4.01. Corporate Governancy General
The NAM recognizes that the establishment and governance of business entities are matters of state law. Although the federal government legitimately regulates market mechanisms and establishes rules of disclosure for the protection of small investors, the governance of business entities is a matter appropriately regulated by the states.
4.01a. Disclosure of Information
The NAM believes shareholders and members should receive proper and adequate disclosure of information material to investment decisions. Recognizing that corporations and other business entities have proven to be effective sources of economic and social progress, these organizations should not be unnecessarily burdened by government regulation or required to disclose information that might be of advantageous to competitors while not of significant benefit to investors. Furthermore, when considering the adoption of regulations that require disclosure of information, government entities should take into consideration the cost of compliance.
4.01b. Responsibilities of Managment and Directors
The structure of corporations and other business entities entails the separation of ownership and control and, as a consequence, creates necessary fiduciary relationships among management, directors and the investors. While the specific duties implied by such relationships may vary from state to state, the NAM reaffirms the following general propositions:
• Management and directors should pursue the goal of maximizing the long-term performance of the entity as an ongoing enterprise.
• Directors should represent the interests of the investors as a group and the entity as a whole in directing the business and affairs of the entity.
• Consistent with the fiduciary and policy role of the Board of Directors, determining executive compensation is appropriately the responsibility of the Board.
4.01c. The Business Entity's Constituencies
The NAM believes that as responsible citizens, business entities should maintain positive relationships with other constituencies and consider the effect of business decisions on their constituencies. The NAM believes, however, that the fiduciary duties of management and directors are limited to investors and the entity as a whole. Extension of the director's legal accountability to groups other than investors would adversely affect the ability of management and directors to maximize the performance of the enterprise.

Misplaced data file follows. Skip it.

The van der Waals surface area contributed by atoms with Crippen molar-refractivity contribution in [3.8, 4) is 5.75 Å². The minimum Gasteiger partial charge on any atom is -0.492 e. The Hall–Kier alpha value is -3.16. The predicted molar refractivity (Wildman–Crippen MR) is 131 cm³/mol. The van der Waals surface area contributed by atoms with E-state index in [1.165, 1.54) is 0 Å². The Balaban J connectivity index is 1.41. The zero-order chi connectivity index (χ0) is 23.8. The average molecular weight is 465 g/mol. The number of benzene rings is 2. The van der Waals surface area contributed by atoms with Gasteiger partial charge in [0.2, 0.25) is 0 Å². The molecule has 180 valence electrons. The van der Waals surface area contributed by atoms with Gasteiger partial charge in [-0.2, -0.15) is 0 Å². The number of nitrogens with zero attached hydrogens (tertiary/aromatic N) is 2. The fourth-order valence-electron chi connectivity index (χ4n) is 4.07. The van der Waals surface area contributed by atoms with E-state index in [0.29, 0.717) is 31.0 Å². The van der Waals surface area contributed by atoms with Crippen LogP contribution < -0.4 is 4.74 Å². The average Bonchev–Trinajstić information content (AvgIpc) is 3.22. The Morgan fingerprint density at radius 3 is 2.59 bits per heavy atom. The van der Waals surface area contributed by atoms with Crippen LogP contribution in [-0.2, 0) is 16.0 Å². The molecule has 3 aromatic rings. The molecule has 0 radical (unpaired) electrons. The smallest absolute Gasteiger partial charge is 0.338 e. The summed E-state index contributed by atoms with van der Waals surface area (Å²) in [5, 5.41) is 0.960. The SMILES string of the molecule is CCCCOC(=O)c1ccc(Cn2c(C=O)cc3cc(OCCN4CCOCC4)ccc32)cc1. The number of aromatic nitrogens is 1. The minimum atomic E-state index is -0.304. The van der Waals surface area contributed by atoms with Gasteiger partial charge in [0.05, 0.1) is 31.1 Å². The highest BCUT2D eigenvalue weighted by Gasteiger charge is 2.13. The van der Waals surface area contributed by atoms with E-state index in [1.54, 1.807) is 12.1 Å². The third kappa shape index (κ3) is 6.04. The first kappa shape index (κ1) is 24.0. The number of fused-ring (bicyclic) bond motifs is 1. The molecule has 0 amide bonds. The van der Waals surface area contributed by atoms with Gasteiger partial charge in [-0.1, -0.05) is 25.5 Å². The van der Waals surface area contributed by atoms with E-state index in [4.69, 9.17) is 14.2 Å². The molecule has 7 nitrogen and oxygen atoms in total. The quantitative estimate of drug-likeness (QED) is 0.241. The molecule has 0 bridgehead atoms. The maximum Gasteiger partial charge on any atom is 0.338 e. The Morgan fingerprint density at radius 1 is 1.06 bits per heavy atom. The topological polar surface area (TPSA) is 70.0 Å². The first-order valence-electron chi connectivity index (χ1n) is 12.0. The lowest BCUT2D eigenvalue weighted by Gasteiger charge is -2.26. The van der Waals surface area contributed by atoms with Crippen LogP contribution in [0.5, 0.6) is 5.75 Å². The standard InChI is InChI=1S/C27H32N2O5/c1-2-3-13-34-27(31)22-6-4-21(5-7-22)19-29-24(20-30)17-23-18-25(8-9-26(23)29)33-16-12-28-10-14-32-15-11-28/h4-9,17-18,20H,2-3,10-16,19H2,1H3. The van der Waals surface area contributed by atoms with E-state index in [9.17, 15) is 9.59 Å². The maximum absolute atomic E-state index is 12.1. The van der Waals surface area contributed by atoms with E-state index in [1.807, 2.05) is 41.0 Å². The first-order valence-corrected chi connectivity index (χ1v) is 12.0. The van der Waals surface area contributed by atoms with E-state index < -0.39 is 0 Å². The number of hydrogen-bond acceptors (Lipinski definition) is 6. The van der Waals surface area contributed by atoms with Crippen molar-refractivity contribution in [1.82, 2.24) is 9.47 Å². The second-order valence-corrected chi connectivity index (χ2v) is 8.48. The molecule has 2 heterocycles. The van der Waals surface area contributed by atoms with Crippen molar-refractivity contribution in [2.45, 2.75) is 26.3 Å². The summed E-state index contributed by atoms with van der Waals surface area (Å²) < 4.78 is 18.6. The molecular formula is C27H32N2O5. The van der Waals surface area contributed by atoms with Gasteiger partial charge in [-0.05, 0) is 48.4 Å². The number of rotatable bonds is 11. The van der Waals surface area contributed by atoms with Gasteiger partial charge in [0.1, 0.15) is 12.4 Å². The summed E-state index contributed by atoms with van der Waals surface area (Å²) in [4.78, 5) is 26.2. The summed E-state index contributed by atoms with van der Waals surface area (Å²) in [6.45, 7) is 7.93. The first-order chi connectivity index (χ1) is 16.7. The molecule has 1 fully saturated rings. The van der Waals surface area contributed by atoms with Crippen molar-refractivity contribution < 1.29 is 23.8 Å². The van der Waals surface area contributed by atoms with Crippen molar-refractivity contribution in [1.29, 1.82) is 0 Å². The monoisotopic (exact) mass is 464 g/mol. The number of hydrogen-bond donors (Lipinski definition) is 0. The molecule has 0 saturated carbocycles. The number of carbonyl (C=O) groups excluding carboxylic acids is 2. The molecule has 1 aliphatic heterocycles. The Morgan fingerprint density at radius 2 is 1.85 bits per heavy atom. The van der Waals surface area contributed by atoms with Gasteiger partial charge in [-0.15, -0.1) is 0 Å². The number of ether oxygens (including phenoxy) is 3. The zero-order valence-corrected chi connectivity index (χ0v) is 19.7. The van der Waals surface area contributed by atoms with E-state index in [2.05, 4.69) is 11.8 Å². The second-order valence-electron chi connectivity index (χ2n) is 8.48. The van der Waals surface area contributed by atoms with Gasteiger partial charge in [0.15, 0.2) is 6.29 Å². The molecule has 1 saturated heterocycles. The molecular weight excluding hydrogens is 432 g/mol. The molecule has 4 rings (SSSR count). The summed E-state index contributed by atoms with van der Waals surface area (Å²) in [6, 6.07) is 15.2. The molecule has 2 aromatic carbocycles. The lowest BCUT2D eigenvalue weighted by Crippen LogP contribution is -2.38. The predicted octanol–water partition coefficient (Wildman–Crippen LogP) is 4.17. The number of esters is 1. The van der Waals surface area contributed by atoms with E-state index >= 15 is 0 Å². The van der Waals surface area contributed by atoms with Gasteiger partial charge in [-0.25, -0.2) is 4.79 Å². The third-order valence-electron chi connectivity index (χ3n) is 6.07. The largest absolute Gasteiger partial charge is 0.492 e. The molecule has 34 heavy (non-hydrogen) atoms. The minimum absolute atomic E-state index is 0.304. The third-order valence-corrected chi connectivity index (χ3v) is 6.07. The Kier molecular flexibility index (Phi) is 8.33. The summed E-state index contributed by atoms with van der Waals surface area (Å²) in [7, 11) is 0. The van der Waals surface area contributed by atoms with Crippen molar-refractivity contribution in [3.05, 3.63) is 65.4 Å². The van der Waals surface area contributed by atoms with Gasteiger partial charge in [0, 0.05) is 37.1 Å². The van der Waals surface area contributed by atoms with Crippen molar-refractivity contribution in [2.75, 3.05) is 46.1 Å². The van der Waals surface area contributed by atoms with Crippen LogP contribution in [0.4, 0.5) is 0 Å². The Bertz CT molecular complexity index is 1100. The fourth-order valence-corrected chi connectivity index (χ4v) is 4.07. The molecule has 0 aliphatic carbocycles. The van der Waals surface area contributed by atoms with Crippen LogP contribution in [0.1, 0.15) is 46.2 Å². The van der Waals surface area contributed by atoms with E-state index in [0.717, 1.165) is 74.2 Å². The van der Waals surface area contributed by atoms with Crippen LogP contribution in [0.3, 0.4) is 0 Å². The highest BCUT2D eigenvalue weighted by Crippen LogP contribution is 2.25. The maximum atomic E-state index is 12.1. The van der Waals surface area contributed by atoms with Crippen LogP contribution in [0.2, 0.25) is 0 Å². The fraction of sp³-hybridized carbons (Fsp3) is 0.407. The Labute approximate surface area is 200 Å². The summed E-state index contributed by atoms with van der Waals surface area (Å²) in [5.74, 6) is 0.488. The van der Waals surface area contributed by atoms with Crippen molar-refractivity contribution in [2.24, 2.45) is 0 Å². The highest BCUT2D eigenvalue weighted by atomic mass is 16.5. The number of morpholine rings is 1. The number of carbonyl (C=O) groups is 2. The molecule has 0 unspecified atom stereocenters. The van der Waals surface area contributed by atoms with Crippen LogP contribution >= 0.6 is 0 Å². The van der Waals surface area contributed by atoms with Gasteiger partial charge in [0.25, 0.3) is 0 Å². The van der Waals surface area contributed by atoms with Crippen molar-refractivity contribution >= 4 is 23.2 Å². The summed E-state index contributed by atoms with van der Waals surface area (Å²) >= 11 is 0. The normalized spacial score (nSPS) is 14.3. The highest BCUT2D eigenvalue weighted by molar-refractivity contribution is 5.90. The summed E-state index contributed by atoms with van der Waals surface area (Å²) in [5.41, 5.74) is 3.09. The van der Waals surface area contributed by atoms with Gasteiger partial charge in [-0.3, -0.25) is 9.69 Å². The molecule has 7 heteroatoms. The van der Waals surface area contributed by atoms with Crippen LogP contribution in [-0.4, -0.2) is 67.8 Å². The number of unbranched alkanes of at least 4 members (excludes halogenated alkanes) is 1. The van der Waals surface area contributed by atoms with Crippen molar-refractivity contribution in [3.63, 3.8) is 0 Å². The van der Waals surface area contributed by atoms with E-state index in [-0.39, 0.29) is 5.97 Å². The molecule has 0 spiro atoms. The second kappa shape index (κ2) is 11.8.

4.01d. Investor Communication
The separation of ownership and control has furthered economic progress by permitting expert management of business enterprises, creating risk-bearing enterprises through the diversification of risk over large groups of investors and facilitating limited liability investment opportunities for investors. Implicit in the notion of expert management and risk taking is the efficacy of the business judgment rule, and its corollary, the division of decision-making responsibility among investors as a group, management and the directors. By investing in the business entity, the investor enters a relationship established by the entity's organizational documents and the law of the state of organization that thus directly facilitates expert management of risk-bearing enterprises, as well as the furtherance of individual investment objectives.
Communication between investors and management is accomplished effectively through the current proxy process, annual meetings, annual reports, analyst meetings and other communications. Investors are also free to correspond at any time with management to make their individual views known. The NAM believes, therefore, that more than ample channels of communications currently exist to assure the smooth functioning of the corporation. Expansion beyond current channels would be inconsistent with the ideal of separation of ownership and control and would compromise the effectiveness of expert management, as well as limit the risk-bearing function of business entities.
4.01e. Business Philanthropy